The good starting acceleration is there because the engine in Dean’s Pontiac was designed to produce abundant bottom-end torque and to cruise at low rpm. Why is that, you might ask. Well, for one thing, high-strung high-speed performance wasn’t important in 1939. Highway 66 was only completely paved that year for its whole length, and the first freeway in the country was opened in Pasadena, California, in 1940 with a speed limit of 45 miles per hour.
Acceleration in Starks’ Pontiac still would be considered leisurely by today’s standards, but not dangerously so, thanks to the car’s low (numerically high) differential gearing. However, the engine works pretty hard above 50 miles per hour.
Steering is light thanks to the big steering wheel and the newly engineered steering system that was continued all the way into the 1990s. The car rides very smoothly thanks to its specially designed Duflex rear springs, and corners with only modest body lean thanks to the front sway bar Pontiac introduced that year.
In the 1930s it was concluded that more piston travel meant greater wear, which meant more frequent overhauls, so most American car engines were designed with longer strokes to produce abundant low and mid-range torque in order to keep the rpm down. In fact, that worked so well that around town many—most likely including Starks’ grandma—never pushed their cars much over 1000 rpm, and never shifted into high gear for in-town driving either.
Think about it this way: For the engine to do one revolution, each piston must go up and back one time. And if the distance it must travel one way is four inches (the stroke of our 1939 Pontiac) that means the piston has to travel a total of eight inches every time the engine turns over. And if you multiply 8 times 3000 rpm that tells you each piston must travel 24,000 inches, or 2000 feet a minute at 3000 rpm! However, if the engine is turning at 1000 rpm the piston only has to travel 667 feet during that time.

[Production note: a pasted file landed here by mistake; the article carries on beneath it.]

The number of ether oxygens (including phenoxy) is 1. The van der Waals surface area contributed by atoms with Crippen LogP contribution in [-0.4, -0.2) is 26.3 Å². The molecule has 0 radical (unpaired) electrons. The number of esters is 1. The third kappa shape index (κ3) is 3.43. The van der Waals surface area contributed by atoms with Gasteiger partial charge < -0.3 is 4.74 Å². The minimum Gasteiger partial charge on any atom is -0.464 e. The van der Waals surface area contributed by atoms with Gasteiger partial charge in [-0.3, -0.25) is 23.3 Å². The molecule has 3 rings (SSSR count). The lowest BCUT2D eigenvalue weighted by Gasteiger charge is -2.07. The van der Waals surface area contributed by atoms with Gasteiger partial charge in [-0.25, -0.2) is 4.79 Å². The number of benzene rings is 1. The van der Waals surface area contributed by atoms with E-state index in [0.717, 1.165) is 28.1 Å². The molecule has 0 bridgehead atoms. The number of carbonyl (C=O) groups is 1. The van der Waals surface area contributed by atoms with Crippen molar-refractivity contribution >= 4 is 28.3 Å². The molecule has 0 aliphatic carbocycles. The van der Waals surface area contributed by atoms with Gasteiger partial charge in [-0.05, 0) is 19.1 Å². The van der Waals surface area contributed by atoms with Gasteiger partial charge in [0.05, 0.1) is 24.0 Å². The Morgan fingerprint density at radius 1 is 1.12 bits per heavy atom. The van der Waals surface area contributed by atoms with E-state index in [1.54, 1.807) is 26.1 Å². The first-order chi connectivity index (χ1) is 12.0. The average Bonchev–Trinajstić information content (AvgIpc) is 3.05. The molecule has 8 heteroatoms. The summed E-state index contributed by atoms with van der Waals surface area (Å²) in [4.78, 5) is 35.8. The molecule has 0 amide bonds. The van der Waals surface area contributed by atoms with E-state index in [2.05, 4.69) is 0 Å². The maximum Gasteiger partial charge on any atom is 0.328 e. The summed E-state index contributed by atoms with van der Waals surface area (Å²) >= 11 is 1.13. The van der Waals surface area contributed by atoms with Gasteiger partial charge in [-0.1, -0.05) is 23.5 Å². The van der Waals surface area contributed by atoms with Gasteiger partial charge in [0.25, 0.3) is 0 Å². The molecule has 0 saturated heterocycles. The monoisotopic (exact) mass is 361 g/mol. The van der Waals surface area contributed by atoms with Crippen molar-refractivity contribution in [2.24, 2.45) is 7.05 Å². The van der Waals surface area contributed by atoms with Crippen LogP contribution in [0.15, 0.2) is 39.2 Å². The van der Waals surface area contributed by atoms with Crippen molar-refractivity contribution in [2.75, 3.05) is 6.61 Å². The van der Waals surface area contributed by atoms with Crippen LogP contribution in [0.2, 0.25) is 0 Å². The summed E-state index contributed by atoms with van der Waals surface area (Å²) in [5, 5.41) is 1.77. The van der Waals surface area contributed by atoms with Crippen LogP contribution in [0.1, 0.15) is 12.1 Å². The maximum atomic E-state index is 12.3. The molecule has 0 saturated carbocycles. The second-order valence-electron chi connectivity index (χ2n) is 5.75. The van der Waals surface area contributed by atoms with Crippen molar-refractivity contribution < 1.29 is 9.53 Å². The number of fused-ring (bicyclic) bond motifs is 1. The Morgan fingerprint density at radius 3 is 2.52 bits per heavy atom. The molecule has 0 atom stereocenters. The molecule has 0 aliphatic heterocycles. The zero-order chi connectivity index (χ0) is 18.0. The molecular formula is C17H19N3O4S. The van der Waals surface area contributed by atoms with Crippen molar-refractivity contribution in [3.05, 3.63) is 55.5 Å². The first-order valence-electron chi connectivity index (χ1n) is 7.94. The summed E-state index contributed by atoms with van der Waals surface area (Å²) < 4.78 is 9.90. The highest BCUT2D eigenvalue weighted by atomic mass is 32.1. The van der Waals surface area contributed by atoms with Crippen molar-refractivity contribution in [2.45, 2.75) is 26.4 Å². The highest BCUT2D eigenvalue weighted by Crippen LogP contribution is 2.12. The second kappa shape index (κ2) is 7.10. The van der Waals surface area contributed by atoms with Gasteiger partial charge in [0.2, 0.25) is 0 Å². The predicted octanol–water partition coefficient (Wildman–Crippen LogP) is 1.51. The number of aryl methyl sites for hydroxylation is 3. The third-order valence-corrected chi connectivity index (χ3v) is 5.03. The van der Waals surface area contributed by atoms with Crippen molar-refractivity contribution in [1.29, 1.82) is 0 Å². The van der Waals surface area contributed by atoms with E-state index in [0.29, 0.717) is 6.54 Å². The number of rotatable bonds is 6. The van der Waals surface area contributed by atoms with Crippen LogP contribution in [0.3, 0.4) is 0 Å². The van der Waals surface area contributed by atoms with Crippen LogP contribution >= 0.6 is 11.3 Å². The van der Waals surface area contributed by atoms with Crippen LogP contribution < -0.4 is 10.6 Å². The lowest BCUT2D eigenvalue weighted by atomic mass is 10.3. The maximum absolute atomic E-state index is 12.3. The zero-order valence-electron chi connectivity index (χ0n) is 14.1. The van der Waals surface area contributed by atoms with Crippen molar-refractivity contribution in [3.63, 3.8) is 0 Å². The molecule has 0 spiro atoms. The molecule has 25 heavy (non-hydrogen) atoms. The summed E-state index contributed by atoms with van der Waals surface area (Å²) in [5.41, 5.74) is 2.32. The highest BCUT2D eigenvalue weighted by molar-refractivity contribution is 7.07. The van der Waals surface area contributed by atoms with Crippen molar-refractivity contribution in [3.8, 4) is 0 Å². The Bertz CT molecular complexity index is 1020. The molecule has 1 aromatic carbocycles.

This low rpm/high torque approach made for good fuel economy as well. Dean’s Series 26 Deluxe model gets 21-plus miles per gallon on the highway even though it weighs 3050 pounds, and it can easily loaf along at around 2000 rpm at 50 miles an hour in high gear. The little 222-cubic-inch six has a red line of 3600 rpm and makes 85 horsepower, which means it wouldn’t compete well on today’s motorways, but in the old days it didn’t make much sense to push a car that hard.
Another reason for keeping the revs down was that Pontiac’s—as well as Chevrolet’s—pistons were made of cast iron, so they would stress the connecting rods to the breaking point if you over-revved the engine routinely. And because of that, cast iron pistons may sound like a disadvantage, but having the pistons made of the same hard durable metal with the same expansion rate as the block meant that they could run them at tighter tolerances, making for less oil consumption. Also, Pontiac’s pistons wore like—you guessed it—iron, so overhauls were needed less frequently.